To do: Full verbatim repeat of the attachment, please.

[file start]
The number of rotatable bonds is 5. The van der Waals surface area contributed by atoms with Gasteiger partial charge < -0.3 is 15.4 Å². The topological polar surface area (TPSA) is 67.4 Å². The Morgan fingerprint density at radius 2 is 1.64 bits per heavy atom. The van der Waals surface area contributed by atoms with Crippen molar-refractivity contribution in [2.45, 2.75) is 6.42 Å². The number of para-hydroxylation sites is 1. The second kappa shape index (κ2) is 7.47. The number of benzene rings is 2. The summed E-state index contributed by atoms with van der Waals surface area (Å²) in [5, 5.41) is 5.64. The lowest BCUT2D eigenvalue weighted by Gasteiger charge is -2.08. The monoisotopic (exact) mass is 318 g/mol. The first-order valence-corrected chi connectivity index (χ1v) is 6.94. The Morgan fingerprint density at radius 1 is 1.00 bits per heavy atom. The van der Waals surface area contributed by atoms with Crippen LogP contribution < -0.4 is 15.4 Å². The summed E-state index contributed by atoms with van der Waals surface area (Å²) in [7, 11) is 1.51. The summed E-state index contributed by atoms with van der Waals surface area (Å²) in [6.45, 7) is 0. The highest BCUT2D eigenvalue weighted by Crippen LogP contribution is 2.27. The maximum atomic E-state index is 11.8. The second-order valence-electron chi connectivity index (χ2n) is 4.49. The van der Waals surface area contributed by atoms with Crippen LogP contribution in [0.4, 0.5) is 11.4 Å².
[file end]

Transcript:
The number of rotatable bonds is 5. The van der Waals surface area contributed by atoms with Gasteiger partial charge < -0.3 is 15.4 Å². The topological polar surface area (TPSA) is 67.4 Å². The Morgan fingerprint density at radius 2 is 1.64 bits per heavy atom. The van der Waals surface area contributed by atoms with Crippen molar-refractivity contribution in [2.45, 2.75) is 6.42 Å². The number of para-hydroxylation sites is 1. The second kappa shape index (κ2) is 7.47. The number of benzene rings is 2. The summed E-state index contributed by atoms with van der Waals surface area (Å²) in [5, 5.41) is 5.64. The lowest BCUT2D eigenvalue weighted by Gasteiger charge is -2.08. The monoisotopic (exact) mass is 318 g/mol. The first-order valence-corrected chi connectivity index (χ1v) is 6.94. The Morgan fingerprint density at radius 1 is 1.00 bits per heavy atom. The van der Waals surface area contributed by atoms with Crippen LogP contribution < -0.4 is 15.4 Å². The summed E-state index contributed by atoms with van der Waals surface area (Å²) in [7, 11) is 1.51. The summed E-state index contributed by atoms with van der Waals surface area (Å²) in [6.45, 7) is 0. The highest BCUT2D eigenvalue weighted by Crippen LogP contribution is 2.27. The maximum atomic E-state index is 11.8. The second-order valence-electron chi connectivity index (χ2n) is 4.49. The van der Waals surface area contributed by atoms with Crippen LogP contribution in [0.4, 0.5) is 11.4 Å².